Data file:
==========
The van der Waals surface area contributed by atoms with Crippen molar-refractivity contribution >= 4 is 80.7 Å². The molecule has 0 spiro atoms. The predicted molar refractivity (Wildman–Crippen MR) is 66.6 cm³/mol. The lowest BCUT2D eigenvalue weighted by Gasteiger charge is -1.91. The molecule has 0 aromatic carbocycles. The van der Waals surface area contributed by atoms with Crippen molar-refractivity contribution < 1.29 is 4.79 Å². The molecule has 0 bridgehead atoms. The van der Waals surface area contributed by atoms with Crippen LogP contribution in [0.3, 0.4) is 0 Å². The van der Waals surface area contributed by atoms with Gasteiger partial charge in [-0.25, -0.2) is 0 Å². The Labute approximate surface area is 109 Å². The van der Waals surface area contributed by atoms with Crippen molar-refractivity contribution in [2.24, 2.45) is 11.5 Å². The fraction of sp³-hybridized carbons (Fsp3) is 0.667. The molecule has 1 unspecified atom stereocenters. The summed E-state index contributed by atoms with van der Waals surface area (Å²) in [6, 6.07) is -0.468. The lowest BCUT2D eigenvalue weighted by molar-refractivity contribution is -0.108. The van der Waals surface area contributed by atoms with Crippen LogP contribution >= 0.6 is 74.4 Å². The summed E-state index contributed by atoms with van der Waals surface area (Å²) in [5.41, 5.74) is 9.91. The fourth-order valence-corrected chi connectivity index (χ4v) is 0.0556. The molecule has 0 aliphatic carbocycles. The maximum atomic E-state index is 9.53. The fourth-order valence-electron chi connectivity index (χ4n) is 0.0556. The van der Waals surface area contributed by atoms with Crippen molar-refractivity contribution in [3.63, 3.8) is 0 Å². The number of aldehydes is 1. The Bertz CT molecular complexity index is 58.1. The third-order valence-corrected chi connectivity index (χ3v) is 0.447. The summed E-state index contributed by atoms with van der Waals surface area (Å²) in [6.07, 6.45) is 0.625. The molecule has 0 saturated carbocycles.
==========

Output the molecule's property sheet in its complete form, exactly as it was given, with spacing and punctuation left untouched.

The van der Waals surface area contributed by atoms with Crippen molar-refractivity contribution >= 4 is 80.7 Å². The molecule has 0 spiro atoms. The predicted molar refractivity (Wildman–Crippen MR) is 66.6 cm³/mol. The lowest BCUT2D eigenvalue weighted by Gasteiger charge is -1.91. The molecule has 0 aromatic carbocycles. The van der Waals surface area contributed by atoms with Crippen molar-refractivity contribution < 1.29 is 4.79 Å². The molecule has 0 bridgehead atoms. The van der Waals surface area contributed by atoms with Crippen LogP contribution in [0.3, 0.4) is 0 Å². The van der Waals surface area contributed by atoms with Gasteiger partial charge in [-0.25, -0.2) is 0 Å². The Labute approximate surface area is 109 Å². The van der Waals surface area contributed by atoms with Crippen molar-refractivity contribution in [2.24, 2.45) is 11.5 Å². The fraction of sp³-hybridized carbons (Fsp3) is 0.667. The molecule has 1 unspecified atom stereocenters. The summed E-state index contributed by atoms with van der Waals surface area (Å²) in [6, 6.07) is -0.468. The lowest BCUT2D eigenvalue weighted by molar-refractivity contribution is -0.108. The van der Waals surface area contributed by atoms with Crippen LogP contribution >= 0.6 is 74.4 Å². The summed E-state index contributed by atoms with van der Waals surface area (Å²) in [5.41, 5.74) is 9.91. The fourth-order valence-corrected chi connectivity index (χ4v) is 0.0556. The molecule has 0 aliphatic carbocycles. The maximum atomic E-state index is 9.53. The fourth-order valence-electron chi connectivity index (χ4n) is 0.0556. The van der Waals surface area contributed by atoms with Crippen molar-refractivity contribution in [3.63, 3.8) is 0 Å². The number of aldehydes is 1. The Bertz CT molecular complexity index is 58.1. The third-order valence-corrected chi connectivity index (χ3v) is 0.447. The summed E-state index contributed by atoms with van der Waals surface area (Å²) in [6.07, 6.45) is 0.625. The molecule has 0 saturated carbocycles.